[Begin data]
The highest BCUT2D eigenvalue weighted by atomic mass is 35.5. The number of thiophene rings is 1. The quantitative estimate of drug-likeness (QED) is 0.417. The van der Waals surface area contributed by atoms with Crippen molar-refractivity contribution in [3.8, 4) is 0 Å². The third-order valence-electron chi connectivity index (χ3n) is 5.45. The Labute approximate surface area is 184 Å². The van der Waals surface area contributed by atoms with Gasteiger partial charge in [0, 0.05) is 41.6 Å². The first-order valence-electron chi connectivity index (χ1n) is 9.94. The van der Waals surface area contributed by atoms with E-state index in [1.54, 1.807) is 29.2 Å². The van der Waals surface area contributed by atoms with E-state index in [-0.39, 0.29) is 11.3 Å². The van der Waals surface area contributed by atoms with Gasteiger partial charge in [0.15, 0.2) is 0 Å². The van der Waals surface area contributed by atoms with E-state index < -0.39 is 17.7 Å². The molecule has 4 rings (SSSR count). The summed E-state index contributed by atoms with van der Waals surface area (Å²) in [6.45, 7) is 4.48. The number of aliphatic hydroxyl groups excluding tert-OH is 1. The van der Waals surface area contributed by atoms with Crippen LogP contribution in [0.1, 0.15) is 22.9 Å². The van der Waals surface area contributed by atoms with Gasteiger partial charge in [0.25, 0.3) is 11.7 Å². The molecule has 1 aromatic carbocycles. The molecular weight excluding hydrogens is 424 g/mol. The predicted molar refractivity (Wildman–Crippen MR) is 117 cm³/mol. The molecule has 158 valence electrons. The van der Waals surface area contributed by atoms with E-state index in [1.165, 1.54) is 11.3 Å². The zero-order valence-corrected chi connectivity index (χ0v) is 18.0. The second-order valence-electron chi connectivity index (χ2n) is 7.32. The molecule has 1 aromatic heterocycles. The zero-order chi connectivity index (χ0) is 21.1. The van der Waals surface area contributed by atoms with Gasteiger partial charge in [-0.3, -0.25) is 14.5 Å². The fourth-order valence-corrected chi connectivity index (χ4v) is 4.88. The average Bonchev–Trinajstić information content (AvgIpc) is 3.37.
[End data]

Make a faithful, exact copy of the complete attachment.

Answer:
The highest BCUT2D eigenvalue weighted by atomic mass is 35.5. The number of thiophene rings is 1. The quantitative estimate of drug-likeness (QED) is 0.417. The van der Waals surface area contributed by atoms with Crippen molar-refractivity contribution in [3.8, 4) is 0 Å². The third-order valence-electron chi connectivity index (χ3n) is 5.45. The Labute approximate surface area is 184 Å². The van der Waals surface area contributed by atoms with Gasteiger partial charge in [0, 0.05) is 41.6 Å². The first-order valence-electron chi connectivity index (χ1n) is 9.94. The van der Waals surface area contributed by atoms with E-state index in [1.54, 1.807) is 29.2 Å². The van der Waals surface area contributed by atoms with E-state index in [-0.39, 0.29) is 11.3 Å². The van der Waals surface area contributed by atoms with Gasteiger partial charge in [0.15, 0.2) is 0 Å². The van der Waals surface area contributed by atoms with E-state index < -0.39 is 17.7 Å². The molecule has 4 rings (SSSR count). The summed E-state index contributed by atoms with van der Waals surface area (Å²) in [6.45, 7) is 4.48. The number of aliphatic hydroxyl groups excluding tert-OH is 1. The van der Waals surface area contributed by atoms with Crippen LogP contribution in [0.1, 0.15) is 22.9 Å². The van der Waals surface area contributed by atoms with Gasteiger partial charge in [0.25, 0.3) is 11.7 Å². The molecule has 1 aromatic carbocycles. The molecular weight excluding hydrogens is 424 g/mol. The predicted molar refractivity (Wildman–Crippen MR) is 117 cm³/mol. The molecule has 158 valence electrons. The van der Waals surface area contributed by atoms with E-state index in [1.165, 1.54) is 11.3 Å². The zero-order valence-corrected chi connectivity index (χ0v) is 18.0. The second-order valence-electron chi connectivity index (χ2n) is 7.32. The molecule has 1 aromatic heterocycles. The zero-order chi connectivity index (χ0) is 21.1. The van der Waals surface area contributed by atoms with Gasteiger partial charge in [-0.3, -0.25) is 14.5 Å². The fourth-order valence-corrected chi connectivity index (χ4v) is 4.88. The average Bonchev–Trinajstić information content (AvgIpc) is 3.37.